May 15, 2016

kashrut fraud: Lot Winery Syrah Reserve 2013

***important update at the bottom of the post

I wrote to the Rabbanut about a bottle of wine I came across whose label triggered a warning light in my head.

As you can see from the pictures, the wine is from the Lot Winery, Syrah Reserve 2013. On the back label it says, along with the hechsher that the wine is hetter mechira.




There are a couple of things strange about this.

First of all, the way it is written. It says "kosher for Pesach via the hetter mechira". That makes no sense, and looks like whoever wrote the label was confusing hetter mechira of shmitta and mechiras chametz, and combined the two on the label.

Second, 2013 was not a shmittah year, so how could this wine possibly be hetter mechira?

Third, in small letters on the back label it says the date of filling the bottle was August 2015. Is the categorization as hetter mechira based on that date? It would be wrong if it did, as the date the bottle was filled should have no bearing on its shmitta status. However that is the only mention of anything that might connect this wine to the shmitta year, so is that what it is based on?

So, is this wine kosher via use of the hetter mechira? Is it kosher and not connected to shmitta in any way? Is it shmitta and not hetter mechira?

So, I wrote to the Rabbanut email address with which I am familiar - the address of the kashrut fraud department. I sent the pictures to them and asked for an explanation.

My email was forwarded to the relevant people, and I was responded to by the rav of the Ramat Hanegev regional council, Rav Meir Suissa. His logo and signature is on the bottle as certifying its kashrut status, hence they forwarded it to him for confirmation.

Rav Suissa wrote back to me saying that he has never seen such wine before. He point sout further that no wine manufacturer keeps the details of the winery secret on the label, and on this label there are no details of the winery. Rav Suissa goes on to say that the Lot Winery has regularly produced less than desirable issues, and this is a definite forgery of the kashrut. They will deal with this and register their complaint.

My point in posting this is not to say don't buy this wine, though you should not if you care about kashrut, but to say that you should pay attention to the information on the labels when you come across an item you are not familiar with. Sometimes everything is in good order, and sometimes things just look strange and trigger warning lights. If something does not make sense, ask. They are normally pretty good about labeling things properly, and if the information on the label is weird, it should trigger a warning. And you can ask. And they will deal with it and respond.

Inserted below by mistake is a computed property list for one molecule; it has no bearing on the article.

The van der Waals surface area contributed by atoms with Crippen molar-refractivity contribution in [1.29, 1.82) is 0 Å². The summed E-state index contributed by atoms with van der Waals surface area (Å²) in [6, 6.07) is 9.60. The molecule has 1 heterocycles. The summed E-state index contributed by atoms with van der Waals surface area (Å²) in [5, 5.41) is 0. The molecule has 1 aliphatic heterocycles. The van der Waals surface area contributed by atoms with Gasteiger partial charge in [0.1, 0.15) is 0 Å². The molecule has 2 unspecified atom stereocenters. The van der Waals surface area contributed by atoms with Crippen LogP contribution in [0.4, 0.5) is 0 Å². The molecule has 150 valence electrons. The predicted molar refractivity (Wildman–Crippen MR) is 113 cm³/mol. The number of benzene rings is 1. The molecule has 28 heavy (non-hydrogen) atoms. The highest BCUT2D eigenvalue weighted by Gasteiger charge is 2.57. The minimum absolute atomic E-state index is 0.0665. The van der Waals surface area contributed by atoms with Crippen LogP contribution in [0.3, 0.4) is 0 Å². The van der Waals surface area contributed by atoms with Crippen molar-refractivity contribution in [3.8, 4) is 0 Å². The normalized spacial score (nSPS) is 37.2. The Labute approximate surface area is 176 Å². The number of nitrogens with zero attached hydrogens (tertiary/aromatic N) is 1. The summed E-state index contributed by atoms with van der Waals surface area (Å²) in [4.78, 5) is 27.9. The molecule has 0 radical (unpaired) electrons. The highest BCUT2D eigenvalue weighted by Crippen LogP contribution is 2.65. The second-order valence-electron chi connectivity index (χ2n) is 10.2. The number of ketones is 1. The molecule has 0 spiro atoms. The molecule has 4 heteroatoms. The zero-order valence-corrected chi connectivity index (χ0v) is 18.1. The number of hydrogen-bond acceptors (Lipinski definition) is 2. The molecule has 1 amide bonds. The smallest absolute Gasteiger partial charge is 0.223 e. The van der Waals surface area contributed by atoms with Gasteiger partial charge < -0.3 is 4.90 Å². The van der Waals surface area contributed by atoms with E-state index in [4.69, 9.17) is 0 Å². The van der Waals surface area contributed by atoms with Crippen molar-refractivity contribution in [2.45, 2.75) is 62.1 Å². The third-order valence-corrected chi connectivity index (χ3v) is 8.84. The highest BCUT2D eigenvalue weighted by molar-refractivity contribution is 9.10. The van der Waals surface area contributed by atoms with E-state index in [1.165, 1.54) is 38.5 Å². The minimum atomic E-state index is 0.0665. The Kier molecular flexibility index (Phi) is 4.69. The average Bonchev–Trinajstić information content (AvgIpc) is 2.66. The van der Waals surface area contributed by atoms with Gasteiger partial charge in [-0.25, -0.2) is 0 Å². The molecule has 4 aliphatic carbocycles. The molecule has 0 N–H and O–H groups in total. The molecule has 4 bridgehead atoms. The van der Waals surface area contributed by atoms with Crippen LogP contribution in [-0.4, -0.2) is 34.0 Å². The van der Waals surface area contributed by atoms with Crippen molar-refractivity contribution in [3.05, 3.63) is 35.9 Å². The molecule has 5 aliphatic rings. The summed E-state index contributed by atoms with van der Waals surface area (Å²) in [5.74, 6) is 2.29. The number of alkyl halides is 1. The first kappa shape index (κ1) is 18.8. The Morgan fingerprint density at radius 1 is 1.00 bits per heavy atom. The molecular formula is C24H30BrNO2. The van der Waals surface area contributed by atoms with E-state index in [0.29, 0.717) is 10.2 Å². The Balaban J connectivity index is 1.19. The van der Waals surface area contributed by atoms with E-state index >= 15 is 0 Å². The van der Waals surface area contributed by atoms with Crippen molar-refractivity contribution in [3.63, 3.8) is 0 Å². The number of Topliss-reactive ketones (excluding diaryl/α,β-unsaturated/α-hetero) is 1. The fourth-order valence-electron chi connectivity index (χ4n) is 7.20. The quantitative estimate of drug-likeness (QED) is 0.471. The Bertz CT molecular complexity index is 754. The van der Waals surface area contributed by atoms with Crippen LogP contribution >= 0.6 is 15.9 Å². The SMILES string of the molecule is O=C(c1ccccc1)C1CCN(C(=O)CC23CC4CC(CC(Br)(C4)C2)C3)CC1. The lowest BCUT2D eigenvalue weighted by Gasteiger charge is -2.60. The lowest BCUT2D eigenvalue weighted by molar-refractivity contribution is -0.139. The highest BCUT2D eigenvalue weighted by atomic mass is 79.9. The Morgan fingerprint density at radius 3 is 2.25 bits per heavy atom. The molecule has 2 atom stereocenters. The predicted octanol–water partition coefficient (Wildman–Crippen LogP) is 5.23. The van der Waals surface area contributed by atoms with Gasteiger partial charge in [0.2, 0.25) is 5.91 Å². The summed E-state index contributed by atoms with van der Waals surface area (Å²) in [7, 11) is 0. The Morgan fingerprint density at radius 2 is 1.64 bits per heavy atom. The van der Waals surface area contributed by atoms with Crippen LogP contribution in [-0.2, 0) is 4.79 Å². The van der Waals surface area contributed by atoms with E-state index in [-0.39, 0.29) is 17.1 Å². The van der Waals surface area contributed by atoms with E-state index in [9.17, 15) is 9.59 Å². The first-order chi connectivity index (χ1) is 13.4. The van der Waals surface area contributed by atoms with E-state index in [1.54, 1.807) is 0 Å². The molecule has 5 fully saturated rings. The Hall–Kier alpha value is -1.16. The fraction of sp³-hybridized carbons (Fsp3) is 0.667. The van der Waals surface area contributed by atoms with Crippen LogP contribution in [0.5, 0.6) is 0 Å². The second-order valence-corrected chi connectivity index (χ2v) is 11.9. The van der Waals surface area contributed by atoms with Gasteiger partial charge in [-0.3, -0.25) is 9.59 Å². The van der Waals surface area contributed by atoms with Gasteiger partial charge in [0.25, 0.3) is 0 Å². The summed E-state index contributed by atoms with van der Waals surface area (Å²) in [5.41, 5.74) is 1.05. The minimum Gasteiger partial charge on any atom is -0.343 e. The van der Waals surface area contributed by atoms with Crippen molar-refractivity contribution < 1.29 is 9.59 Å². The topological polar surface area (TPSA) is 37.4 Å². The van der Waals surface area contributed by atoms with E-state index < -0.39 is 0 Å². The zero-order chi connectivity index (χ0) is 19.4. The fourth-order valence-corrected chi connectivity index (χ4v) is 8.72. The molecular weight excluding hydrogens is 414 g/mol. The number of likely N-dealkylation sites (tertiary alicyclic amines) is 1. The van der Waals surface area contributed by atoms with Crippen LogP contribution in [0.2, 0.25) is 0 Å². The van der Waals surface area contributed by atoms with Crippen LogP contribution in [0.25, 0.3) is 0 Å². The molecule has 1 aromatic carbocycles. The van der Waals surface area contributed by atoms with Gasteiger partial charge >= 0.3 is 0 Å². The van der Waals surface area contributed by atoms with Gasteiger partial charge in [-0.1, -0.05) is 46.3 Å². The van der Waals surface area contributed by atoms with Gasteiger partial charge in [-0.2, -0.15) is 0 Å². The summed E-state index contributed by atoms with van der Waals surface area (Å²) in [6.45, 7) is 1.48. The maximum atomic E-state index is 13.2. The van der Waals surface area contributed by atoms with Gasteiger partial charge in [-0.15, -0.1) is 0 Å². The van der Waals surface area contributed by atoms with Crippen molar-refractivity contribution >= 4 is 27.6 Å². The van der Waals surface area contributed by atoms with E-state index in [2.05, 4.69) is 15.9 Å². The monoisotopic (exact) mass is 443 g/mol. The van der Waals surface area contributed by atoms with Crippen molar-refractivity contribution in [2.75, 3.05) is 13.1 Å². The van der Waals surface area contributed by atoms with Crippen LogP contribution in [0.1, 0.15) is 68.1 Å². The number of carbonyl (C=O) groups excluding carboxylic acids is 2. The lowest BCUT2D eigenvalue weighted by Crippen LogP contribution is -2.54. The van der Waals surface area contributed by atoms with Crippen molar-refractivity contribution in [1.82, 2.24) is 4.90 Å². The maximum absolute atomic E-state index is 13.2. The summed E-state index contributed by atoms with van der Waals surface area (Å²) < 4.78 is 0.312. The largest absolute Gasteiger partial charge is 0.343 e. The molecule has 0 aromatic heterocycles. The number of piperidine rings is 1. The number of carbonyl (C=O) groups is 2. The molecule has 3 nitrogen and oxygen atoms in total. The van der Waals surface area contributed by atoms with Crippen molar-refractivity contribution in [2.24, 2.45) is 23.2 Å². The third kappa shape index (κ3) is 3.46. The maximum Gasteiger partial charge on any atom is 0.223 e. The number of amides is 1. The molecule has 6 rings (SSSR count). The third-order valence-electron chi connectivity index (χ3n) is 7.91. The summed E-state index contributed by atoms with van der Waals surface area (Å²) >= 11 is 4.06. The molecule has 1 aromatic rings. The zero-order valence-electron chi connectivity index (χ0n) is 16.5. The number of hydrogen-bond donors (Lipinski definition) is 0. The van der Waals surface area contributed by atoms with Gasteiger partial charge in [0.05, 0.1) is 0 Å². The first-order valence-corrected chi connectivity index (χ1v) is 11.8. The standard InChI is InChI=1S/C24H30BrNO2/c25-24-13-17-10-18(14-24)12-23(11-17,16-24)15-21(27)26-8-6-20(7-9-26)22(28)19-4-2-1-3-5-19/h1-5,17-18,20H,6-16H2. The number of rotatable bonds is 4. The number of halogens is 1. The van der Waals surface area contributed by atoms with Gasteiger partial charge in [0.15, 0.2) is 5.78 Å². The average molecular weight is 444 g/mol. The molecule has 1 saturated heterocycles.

Personally, I have written to the Rabbanut a number of times in the past, usually about imported products with questionable labels, and they have always responded, clarified, and thanked me for pointing out the problem.

UPDATE (May 19, 2016):
The Rabbanut just wrote back to me with the results of their investigation.
If I understood correctly, the story is:
the label was printed without going through the proper channels, but the wine was bottled in the presence of the mashgiach. The label was used, as the mashgiach did not realize the label had not been approved, and the rav of the rabbanut initially thought it was a forgery because he had never approved or even seen this label for this wine. The relevant parties have been reprimanded about that.

Regarding the heter mechira issue, he tells me that this wine is a blend of a number of other wines and some of them are from hetter mechira wine from 2015, though the main wine is from 2013. Therefore, even though the wine is labeled as 2013 vintage, it is hetter mechira because of some of the wine it is mixed with.






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8 comments:

  1. so if its not his hechsher, what are they going to do about it?

    ReplyDelete
  2. I dont know but there are legal steps to take against fraud, and more specifically kashrut fraud. at a minimum they can force this company to stop using the hechshers logo without authorization.

    ReplyDelete
  3. what about the bottles at the shop?

    ReplyDelete
  4. I dont know. Maybe they can force a recall of all bottles with such labels

    ReplyDelete
  5. I know for a fact that brand in a number of varieties is on the market... and while I don't care about kosher, I do care about truth in labelling - and if they lie about one label, who knows what else they're lying about.

    It's the same thing at resteraunts that refill hienz ketchup bottles with off brand ketchup - if they're going to cheat on pennies, I can't trust their food.

    ReplyDelete
  6. Thanks for the post! Davka, the name "Lot," should be a "red light."

    ReplyDelete
    Replies
    1. And the possuk they use as a slogan even more so!

      Delete

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